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Complex Traits

Author(s): Nancy Moreno, PhD.

Dachshunds: Predict the Puppies

Procedure (cont.)

5. Divide students into groups and have them work through the examples on the “Dachshund Predict the Puppies” student sheet. Or, work through most of the questions with the class as a group and assign question “7” as homework or as an exercise for students to conduct in small groups.

Complete instructions from the student sheet.

1. Take a careful look at the two parent dachshund dogs in the photos above. Which dog has the mutation that leads to long hair? Does the dog you identified have one or two copies of the mutation? Explain your answer.

2. Look at the other dog. Can you tell whether this dog also has the mutation for long hair? Explain your answer.

3. Which term refers to the appearance of each of the dogs; for example, the presence of long or short hair (phenotype or genotype)? Which term refers to the DNA variations that are present in each of the dogs (phenotype or genotype)?

4. Just like they use letters to refer to nucleotides (A,C,T,G), biologists also assign letters to specific characters and traits that they observe. For example, the letter “L” can stand for hair length. However, an upper-case “L” is used when only one copy of an allele enables the trait to be seen. A lower-case “l” is used when two copies of an allele are necessary for the trait to be present. Based on this information, how would you write the possible genotype or genotypes of Fido? How would you write the possible genotype or genotypes of Fluffy?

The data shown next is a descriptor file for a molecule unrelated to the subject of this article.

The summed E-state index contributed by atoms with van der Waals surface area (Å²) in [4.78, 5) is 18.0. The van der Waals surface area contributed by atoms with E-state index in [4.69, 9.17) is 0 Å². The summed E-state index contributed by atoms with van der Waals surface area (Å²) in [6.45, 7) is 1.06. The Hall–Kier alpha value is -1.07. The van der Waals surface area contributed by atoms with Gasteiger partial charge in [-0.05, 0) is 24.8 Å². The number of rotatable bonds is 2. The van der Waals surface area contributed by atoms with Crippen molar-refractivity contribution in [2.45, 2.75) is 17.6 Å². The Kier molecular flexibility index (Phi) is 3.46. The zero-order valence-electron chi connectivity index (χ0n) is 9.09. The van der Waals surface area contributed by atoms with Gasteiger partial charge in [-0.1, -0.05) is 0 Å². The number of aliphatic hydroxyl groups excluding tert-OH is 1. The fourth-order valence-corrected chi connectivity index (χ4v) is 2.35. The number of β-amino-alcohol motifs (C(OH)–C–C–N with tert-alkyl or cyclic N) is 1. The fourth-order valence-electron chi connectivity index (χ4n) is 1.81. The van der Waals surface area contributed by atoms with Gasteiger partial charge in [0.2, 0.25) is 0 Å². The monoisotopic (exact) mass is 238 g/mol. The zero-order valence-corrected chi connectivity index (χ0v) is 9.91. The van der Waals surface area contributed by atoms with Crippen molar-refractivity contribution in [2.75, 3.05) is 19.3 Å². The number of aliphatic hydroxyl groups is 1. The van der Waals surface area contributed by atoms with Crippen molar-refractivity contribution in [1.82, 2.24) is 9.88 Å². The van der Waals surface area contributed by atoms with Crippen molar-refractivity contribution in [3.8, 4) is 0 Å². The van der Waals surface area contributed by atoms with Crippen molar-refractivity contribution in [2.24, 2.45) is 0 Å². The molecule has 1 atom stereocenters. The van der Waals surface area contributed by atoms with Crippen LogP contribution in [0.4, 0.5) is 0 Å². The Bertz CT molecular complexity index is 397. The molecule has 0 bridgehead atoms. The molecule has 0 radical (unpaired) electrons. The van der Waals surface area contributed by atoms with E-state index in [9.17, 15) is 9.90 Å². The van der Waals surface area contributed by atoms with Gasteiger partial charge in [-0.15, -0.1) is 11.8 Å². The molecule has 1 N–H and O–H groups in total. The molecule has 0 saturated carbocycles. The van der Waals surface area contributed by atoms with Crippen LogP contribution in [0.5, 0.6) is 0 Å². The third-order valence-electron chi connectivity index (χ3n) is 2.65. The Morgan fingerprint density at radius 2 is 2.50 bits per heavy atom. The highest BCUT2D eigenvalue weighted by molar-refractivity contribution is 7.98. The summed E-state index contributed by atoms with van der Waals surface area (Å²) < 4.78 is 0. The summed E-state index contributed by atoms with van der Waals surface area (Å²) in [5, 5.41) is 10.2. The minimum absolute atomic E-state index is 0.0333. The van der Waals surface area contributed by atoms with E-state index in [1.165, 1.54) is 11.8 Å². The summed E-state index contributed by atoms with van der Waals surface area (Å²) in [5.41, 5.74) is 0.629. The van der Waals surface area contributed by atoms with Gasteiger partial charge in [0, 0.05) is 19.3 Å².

5. If you know the genotype of each parent, is it possible to predict the genotypes and phenotypes (appearance) of each of the offspring? Explain your answer.

Continued on the next slide.

Funded by the following grant(s)

Science Education Partnership Award, NIH

Gene U: Inquiry-based Genomics Learning Experiences for Teachers and Students
Grant Number: 5R25OD011134

Robert Wood Johnson Foundation

Using Learning Technology to Build Human Capital
Grant Number: 57363